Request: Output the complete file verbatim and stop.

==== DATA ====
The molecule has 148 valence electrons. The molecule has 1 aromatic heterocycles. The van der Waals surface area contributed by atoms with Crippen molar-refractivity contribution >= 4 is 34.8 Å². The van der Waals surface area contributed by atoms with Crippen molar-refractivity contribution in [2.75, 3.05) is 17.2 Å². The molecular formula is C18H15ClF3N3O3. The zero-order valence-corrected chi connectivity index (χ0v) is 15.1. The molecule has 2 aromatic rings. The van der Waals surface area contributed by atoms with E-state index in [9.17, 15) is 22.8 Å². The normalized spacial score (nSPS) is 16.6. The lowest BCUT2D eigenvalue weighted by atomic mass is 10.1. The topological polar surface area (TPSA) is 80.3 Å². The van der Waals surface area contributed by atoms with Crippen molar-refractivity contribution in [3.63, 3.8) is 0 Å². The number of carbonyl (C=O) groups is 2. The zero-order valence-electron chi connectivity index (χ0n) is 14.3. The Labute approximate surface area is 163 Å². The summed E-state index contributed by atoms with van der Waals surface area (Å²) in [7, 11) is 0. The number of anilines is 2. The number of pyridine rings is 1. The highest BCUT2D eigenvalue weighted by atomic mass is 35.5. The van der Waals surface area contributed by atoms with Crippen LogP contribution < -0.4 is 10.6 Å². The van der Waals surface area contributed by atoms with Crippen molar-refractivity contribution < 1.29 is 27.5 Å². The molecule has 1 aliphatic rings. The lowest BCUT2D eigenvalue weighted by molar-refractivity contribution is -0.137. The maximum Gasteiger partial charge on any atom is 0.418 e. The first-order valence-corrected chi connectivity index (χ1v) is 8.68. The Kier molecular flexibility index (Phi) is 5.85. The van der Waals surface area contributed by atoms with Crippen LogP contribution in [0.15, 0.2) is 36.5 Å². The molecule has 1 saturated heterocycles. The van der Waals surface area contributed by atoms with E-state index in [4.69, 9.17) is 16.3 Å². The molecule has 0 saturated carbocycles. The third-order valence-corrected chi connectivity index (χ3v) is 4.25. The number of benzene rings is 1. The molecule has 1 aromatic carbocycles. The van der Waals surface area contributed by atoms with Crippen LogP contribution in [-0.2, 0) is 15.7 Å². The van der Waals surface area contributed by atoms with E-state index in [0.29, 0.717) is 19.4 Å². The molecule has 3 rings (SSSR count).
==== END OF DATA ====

The molecule has 148 valence electrons. The molecule has 1 aromatic heterocycles. The van der Waals surface area contributed by atoms with Crippen molar-refractivity contribution >= 4 is 34.8 Å². The van der Waals surface area contributed by atoms with Crippen molar-refractivity contribution in [2.75, 3.05) is 17.2 Å². The molecular formula is C18H15ClF3N3O3. The zero-order valence-corrected chi connectivity index (χ0v) is 15.1. The molecule has 2 aromatic rings. The van der Waals surface area contributed by atoms with E-state index in [9.17, 15) is 22.8 Å². The normalized spacial score (nSPS) is 16.6. The lowest BCUT2D eigenvalue weighted by atomic mass is 10.1. The topological polar surface area (TPSA) is 80.3 Å². The van der Waals surface area contributed by atoms with Crippen molar-refractivity contribution in [3.63, 3.8) is 0 Å². The number of carbonyl (C=O) groups is 2. The zero-order valence-electron chi connectivity index (χ0n) is 14.3. The Labute approximate surface area is 163 Å². The summed E-state index contributed by atoms with van der Waals surface area (Å²) in [7, 11) is 0. The number of anilines is 2. The number of pyridine rings is 1. The highest BCUT2D eigenvalue weighted by atomic mass is 35.5. The van der Waals surface area contributed by atoms with Crippen LogP contribution < -0.4 is 10.6 Å². The van der Waals surface area contributed by atoms with Crippen molar-refractivity contribution < 1.29 is 27.5 Å². The molecule has 1 aliphatic rings. The lowest BCUT2D eigenvalue weighted by molar-refractivity contribution is -0.137. The maximum Gasteiger partial charge on any atom is 0.418 e. The first-order valence-corrected chi connectivity index (χ1v) is 8.68. The Kier molecular flexibility index (Phi) is 5.85. The van der Waals surface area contributed by atoms with Crippen LogP contribution in [0.15, 0.2) is 36.5 Å². The molecule has 1 saturated heterocycles. The van der Waals surface area contributed by atoms with E-state index in [4.69, 9.17) is 16.3 Å². The molecule has 0 saturated carbocycles. The third-order valence-corrected chi connectivity index (χ3v) is 4.25. The number of benzene rings is 1. The molecule has 1 aromatic carbocycles. The van der Waals surface area contributed by atoms with Crippen LogP contribution in [-0.2, 0) is 15.7 Å². The van der Waals surface area contributed by atoms with E-state index in [0.29, 0.717) is 19.4 Å². The molecule has 3 rings (SSSR count).